Banking & Finance

SEC Drops the Hammer on Sam Bankman-Fried

In a press release issued Tuesday morning, the U.S. Securities and Exchange Commission (SEC) charged FTX crypto exchange founder and CEO Sam Bankman-Fried with fraud and said it is continuing its investigation into other violations of securities law and into “alleged misconduct” at companies related to FTX.

SBF, as Bankman-Fried has come to be known, was arrested Monday in the Bahamas at the request of Damian Williams, the U.S. attorney for the Southern District of New York. In a tweet Monday afternoon, Williams also said that his office would “move to unseal” the indictment upon which the Bahamian authorities made the arrest. As of 6:30 a.m. Tuesday morning, the indictment remains sealed.

What Williams could say Tuesday morning is that he has requested Bahamian authorities to extradite SBF. If such a request is made, it is highly likely that Bankman-Fried will be on his way to New York on the first available flight.

In its press release, the SEC said that SBF “orchestrated a years-long fraud” for the purpose of hiding his activities from investors. These activities included:

(1) the undisclosed diversion of FTX customers’ funds to Alameda Research LLC, his privately-held crypto hedge fund;

(2) the undisclosed special treatment afforded to Alameda on the FTX platform, including providing Alameda with a virtually unlimited “line of credit” funded by the platform’s customers and exempting Alameda from certain key FTX risk mitigation measures; and

(3) undisclosed risk stemming from FTX’s exposure to Alameda’s significant holdings of overvalued, illiquid assets such as FTX-affiliated tokens.

The complaint also alleges that SBF “commingled” FTX’s customers’ funds at Alameda Research, a hedge fund that SBF also controlled, “to make undisclosed venture investments, lavish real estate purchases, and large political donations.”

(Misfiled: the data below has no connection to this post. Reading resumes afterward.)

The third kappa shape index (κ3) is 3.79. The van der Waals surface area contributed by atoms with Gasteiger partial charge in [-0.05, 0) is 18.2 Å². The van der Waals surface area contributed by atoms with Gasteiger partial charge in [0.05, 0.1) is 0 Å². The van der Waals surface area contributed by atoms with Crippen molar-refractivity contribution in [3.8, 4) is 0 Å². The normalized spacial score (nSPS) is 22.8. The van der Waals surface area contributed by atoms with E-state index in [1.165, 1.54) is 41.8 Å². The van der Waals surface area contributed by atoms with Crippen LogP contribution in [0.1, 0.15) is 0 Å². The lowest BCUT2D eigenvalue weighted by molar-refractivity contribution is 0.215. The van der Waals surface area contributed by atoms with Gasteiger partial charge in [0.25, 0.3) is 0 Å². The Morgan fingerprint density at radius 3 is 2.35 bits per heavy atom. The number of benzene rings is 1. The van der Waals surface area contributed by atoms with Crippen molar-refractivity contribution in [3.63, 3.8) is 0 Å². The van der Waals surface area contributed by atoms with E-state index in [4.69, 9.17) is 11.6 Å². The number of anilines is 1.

SEC Chair Gary Gensler commented:

We allege that Sam Bankman-Fried built a house of cards on a foundation of deception while telling investors that it was one of the safest buildings in crypto. The alleged fraud committed by Mr. Bankman-Fried is a clarion call to crypto platforms that they need to come into compliance with our laws. … It also shines a light into trading platform conduct for both investors through disclosure and regulators through examination authority. To those platforms that don’t comply with our securities laws, the SEC’s Enforcement Division is ready to take action.

While the SEC has yet to issue any regulations governing crypto assets, the complaint against SBF is based on the anti-fraud provisions of the Securities Act of 1933 and the Securities Exchange Act of 1934. The inference we might draw from this is that Gensler and the SEC are treating crypto assets as if they were securities, as least insofar as crypto runs afoul of anti-fraud laws.

That may be arguable. Writing in the Financial Times last month, Stephen Cecchetti of Brandeis and Kim Shoenholtz of NYU, argued that, rather than regulating digital assets, “It is far better to do nothing, and just let crypto burn.”

Actively intervening would convey undeserved legitimacy upon a system that does little to support real economic activity. It also would provide an official seal of approval to a system that currently poses no threat to financial stability and would lead to calls for public bailouts when crypto inevitably erupts again.

The Financial Industry Regulatory Authority (FINRA) started a “target exam” of how crypto asset firms communicate to retail customers. In a footnote, FINRA defines its terms:

 ‘Crypto Asset’ means an asset that is issued or transferred using distributed ledger or blockchain technology, including, but not limited to, so-called ‘virtual currencies,’ ‘coins,’ and ‘tokens.’ A Crypto Asset may or may not meet the definition of a ‘security’ under the federal securities laws, provided, however, that the term ‘Crypto Asset’ shall not include a security registered under the Securities Act and transferred through the system of a registered clearing agency.

The U.S. Commodities Futures Trading Commission (CFTC) also has claimed oversight on crypto trading, and the SEC’s press release said that the CFTC also announced charges against SBF Tuesday morning. There is no announcement yet on the CFTC website.

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